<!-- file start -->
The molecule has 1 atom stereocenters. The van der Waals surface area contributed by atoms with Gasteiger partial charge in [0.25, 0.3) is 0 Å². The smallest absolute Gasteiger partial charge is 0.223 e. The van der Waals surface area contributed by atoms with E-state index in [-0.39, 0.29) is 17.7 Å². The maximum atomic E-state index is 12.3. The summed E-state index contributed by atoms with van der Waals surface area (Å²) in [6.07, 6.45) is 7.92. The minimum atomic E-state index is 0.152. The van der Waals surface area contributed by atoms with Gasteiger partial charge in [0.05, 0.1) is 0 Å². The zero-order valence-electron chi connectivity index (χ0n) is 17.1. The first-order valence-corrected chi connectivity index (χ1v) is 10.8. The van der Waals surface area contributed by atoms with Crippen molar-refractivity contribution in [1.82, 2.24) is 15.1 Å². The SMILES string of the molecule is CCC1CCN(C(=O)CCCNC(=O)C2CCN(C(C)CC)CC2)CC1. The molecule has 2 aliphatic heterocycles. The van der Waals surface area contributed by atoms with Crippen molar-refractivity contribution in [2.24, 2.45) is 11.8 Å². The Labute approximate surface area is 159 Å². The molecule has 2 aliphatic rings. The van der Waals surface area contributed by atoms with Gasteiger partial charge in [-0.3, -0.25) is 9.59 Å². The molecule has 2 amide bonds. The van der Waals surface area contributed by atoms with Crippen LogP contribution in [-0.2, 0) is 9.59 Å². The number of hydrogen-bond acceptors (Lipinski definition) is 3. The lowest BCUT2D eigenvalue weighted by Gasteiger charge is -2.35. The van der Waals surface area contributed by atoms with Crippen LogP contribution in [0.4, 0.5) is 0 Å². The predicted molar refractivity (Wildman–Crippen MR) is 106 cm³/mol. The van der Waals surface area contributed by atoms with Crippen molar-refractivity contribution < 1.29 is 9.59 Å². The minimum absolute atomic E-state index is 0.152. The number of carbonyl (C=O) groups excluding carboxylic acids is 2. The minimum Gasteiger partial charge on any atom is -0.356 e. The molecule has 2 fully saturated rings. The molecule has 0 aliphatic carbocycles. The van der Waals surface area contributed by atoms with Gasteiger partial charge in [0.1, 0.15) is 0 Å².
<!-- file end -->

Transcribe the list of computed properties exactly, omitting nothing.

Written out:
The molecule has 1 atom stereocenters. The van der Waals surface area contributed by atoms with Gasteiger partial charge in [0.25, 0.3) is 0 Å². The smallest absolute Gasteiger partial charge is 0.223 e. The van der Waals surface area contributed by atoms with E-state index in [-0.39, 0.29) is 17.7 Å². The maximum atomic E-state index is 12.3. The summed E-state index contributed by atoms with van der Waals surface area (Å²) in [6.07, 6.45) is 7.92. The minimum atomic E-state index is 0.152. The van der Waals surface area contributed by atoms with Gasteiger partial charge in [0.05, 0.1) is 0 Å². The zero-order valence-electron chi connectivity index (χ0n) is 17.1. The first-order valence-corrected chi connectivity index (χ1v) is 10.8. The van der Waals surface area contributed by atoms with Crippen molar-refractivity contribution in [1.82, 2.24) is 15.1 Å². The SMILES string of the molecule is CCC1CCN(C(=O)CCCNC(=O)C2CCN(C(C)CC)CC2)CC1. The molecule has 2 aliphatic heterocycles. The van der Waals surface area contributed by atoms with Crippen molar-refractivity contribution in [2.24, 2.45) is 11.8 Å². The Labute approximate surface area is 159 Å². The molecule has 2 aliphatic rings. The van der Waals surface area contributed by atoms with Gasteiger partial charge in [-0.3, -0.25) is 9.59 Å². The molecule has 2 amide bonds. The van der Waals surface area contributed by atoms with Crippen LogP contribution in [-0.2, 0) is 9.59 Å². The number of hydrogen-bond acceptors (Lipinski definition) is 3. The lowest BCUT2D eigenvalue weighted by Gasteiger charge is -2.35. The van der Waals surface area contributed by atoms with Crippen LogP contribution in [0.4, 0.5) is 0 Å². The predicted molar refractivity (Wildman–Crippen MR) is 106 cm³/mol. The van der Waals surface area contributed by atoms with Crippen molar-refractivity contribution < 1.29 is 9.59 Å². The minimum absolute atomic E-state index is 0.152. The number of carbonyl (C=O) groups excluding carboxylic acids is 2. The minimum Gasteiger partial charge on any atom is -0.356 e. The molecule has 2 fully saturated rings. The molecule has 0 aliphatic carbocycles. The van der Waals surface area contributed by atoms with Gasteiger partial charge in [0.1, 0.15) is 0 Å².